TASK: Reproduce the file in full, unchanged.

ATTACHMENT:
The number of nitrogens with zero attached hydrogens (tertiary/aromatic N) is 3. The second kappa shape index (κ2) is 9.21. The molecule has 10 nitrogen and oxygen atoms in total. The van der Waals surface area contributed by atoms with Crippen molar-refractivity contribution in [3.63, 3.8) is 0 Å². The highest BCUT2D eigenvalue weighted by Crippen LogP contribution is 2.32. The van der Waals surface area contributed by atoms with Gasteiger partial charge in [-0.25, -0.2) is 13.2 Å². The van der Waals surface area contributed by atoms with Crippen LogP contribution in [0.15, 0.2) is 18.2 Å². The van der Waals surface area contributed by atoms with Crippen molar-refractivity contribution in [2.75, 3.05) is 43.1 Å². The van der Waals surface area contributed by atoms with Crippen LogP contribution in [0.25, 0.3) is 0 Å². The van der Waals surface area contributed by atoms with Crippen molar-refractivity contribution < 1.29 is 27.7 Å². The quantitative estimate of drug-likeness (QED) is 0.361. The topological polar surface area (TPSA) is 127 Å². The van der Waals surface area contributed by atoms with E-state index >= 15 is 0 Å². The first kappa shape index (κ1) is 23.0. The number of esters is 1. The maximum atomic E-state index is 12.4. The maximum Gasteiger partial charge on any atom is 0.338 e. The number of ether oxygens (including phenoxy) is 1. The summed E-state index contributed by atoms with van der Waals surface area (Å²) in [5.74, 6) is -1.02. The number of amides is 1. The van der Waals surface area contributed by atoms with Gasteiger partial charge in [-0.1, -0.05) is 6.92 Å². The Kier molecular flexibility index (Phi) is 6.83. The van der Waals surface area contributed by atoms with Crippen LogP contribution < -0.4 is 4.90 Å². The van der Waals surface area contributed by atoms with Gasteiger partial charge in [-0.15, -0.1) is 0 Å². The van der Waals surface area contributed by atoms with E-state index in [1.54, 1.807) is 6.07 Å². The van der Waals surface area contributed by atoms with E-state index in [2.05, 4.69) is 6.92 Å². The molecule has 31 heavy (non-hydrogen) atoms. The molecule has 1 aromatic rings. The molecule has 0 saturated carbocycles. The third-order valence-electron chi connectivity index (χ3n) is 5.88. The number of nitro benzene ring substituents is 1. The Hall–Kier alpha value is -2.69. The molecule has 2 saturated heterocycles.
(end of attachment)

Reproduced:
The number of nitrogens with zero attached hydrogens (tertiary/aromatic N) is 3. The second kappa shape index (κ2) is 9.21. The molecule has 10 nitrogen and oxygen atoms in total. The van der Waals surface area contributed by atoms with Crippen molar-refractivity contribution in [3.63, 3.8) is 0 Å². The highest BCUT2D eigenvalue weighted by Crippen LogP contribution is 2.32. The van der Waals surface area contributed by atoms with Gasteiger partial charge in [-0.25, -0.2) is 13.2 Å². The van der Waals surface area contributed by atoms with Crippen LogP contribution in [0.15, 0.2) is 18.2 Å². The van der Waals surface area contributed by atoms with Crippen molar-refractivity contribution in [2.75, 3.05) is 43.1 Å². The van der Waals surface area contributed by atoms with Crippen LogP contribution in [0.25, 0.3) is 0 Å². The van der Waals surface area contributed by atoms with Crippen molar-refractivity contribution < 1.29 is 27.7 Å². The quantitative estimate of drug-likeness (QED) is 0.361. The topological polar surface area (TPSA) is 127 Å². The van der Waals surface area contributed by atoms with E-state index >= 15 is 0 Å². The first kappa shape index (κ1) is 23.0. The number of esters is 1. The maximum atomic E-state index is 12.4. The maximum Gasteiger partial charge on any atom is 0.338 e. The number of ether oxygens (including phenoxy) is 1. The summed E-state index contributed by atoms with van der Waals surface area (Å²) in [5.74, 6) is -1.02. The number of amides is 1. The van der Waals surface area contributed by atoms with Gasteiger partial charge in [-0.1, -0.05) is 6.92 Å². The Kier molecular flexibility index (Phi) is 6.83. The van der Waals surface area contributed by atoms with Crippen LogP contribution < -0.4 is 4.90 Å². The van der Waals surface area contributed by atoms with Gasteiger partial charge in [-0.15, -0.1) is 0 Å². The van der Waals surface area contributed by atoms with E-state index in [1.54, 1.807) is 6.07 Å². The van der Waals surface area contributed by atoms with E-state index in [2.05, 4.69) is 6.92 Å². The molecule has 31 heavy (non-hydrogen) atoms. The molecule has 1 aromatic rings. The molecule has 0 saturated carbocycles. The third-order valence-electron chi connectivity index (χ3n) is 5.88. The number of nitro benzene ring substituents is 1. The Hall–Kier alpha value is -2.69. The molecule has 2 saturated heterocycles.